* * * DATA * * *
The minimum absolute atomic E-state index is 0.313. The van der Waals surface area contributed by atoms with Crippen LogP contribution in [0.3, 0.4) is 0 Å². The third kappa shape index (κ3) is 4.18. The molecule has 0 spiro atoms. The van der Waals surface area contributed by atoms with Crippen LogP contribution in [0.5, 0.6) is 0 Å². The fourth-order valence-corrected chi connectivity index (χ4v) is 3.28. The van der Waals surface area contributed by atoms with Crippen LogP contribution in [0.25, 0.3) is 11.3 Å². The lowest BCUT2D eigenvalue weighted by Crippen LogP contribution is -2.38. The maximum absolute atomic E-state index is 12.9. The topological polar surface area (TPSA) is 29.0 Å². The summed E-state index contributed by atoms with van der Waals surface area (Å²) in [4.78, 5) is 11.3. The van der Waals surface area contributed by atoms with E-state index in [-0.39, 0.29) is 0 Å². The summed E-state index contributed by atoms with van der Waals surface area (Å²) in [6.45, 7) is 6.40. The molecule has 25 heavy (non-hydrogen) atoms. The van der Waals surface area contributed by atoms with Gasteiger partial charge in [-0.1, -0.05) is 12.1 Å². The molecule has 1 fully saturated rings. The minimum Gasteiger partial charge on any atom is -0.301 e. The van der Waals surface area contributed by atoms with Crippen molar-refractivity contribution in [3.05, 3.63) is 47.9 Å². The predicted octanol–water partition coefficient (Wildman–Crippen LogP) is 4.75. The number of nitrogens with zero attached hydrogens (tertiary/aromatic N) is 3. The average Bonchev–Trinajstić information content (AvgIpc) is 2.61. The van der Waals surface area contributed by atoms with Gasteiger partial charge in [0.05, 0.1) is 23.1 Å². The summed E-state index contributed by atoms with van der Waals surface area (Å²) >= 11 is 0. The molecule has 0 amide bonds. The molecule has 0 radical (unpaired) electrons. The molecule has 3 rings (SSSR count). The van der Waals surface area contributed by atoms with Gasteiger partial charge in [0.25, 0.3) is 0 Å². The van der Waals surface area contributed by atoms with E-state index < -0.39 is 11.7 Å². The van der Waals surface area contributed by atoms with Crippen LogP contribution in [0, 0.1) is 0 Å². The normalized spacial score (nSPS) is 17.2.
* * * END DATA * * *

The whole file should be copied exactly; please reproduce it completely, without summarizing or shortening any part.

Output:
The minimum absolute atomic E-state index is 0.313. The van der Waals surface area contributed by atoms with Crippen LogP contribution in [0.3, 0.4) is 0 Å². The third kappa shape index (κ3) is 4.18. The molecule has 0 spiro atoms. The van der Waals surface area contributed by atoms with Crippen LogP contribution in [0.5, 0.6) is 0 Å². The fourth-order valence-corrected chi connectivity index (χ4v) is 3.28. The van der Waals surface area contributed by atoms with Crippen LogP contribution in [0.25, 0.3) is 11.3 Å². The lowest BCUT2D eigenvalue weighted by Crippen LogP contribution is -2.38. The maximum absolute atomic E-state index is 12.9. The topological polar surface area (TPSA) is 29.0 Å². The summed E-state index contributed by atoms with van der Waals surface area (Å²) in [4.78, 5) is 11.3. The van der Waals surface area contributed by atoms with E-state index in [-0.39, 0.29) is 0 Å². The summed E-state index contributed by atoms with van der Waals surface area (Å²) in [6.45, 7) is 6.40. The molecule has 25 heavy (non-hydrogen) atoms. The van der Waals surface area contributed by atoms with Gasteiger partial charge in [-0.1, -0.05) is 12.1 Å². The molecule has 1 fully saturated rings. The minimum Gasteiger partial charge on any atom is -0.301 e. The van der Waals surface area contributed by atoms with Crippen molar-refractivity contribution in [3.05, 3.63) is 47.9 Å². The predicted octanol–water partition coefficient (Wildman–Crippen LogP) is 4.75. The number of nitrogens with zero attached hydrogens (tertiary/aromatic N) is 3. The average Bonchev–Trinajstić information content (AvgIpc) is 2.61. The van der Waals surface area contributed by atoms with Gasteiger partial charge in [0.05, 0.1) is 23.1 Å². The summed E-state index contributed by atoms with van der Waals surface area (Å²) >= 11 is 0. The molecule has 0 amide bonds. The molecule has 0 radical (unpaired) electrons. The molecule has 3 rings (SSSR count). The van der Waals surface area contributed by atoms with Gasteiger partial charge in [0.25, 0.3) is 0 Å². The van der Waals surface area contributed by atoms with E-state index < -0.39 is 11.7 Å². The van der Waals surface area contributed by atoms with Crippen LogP contribution in [0, 0.1) is 0 Å². The normalized spacial score (nSPS) is 17.2.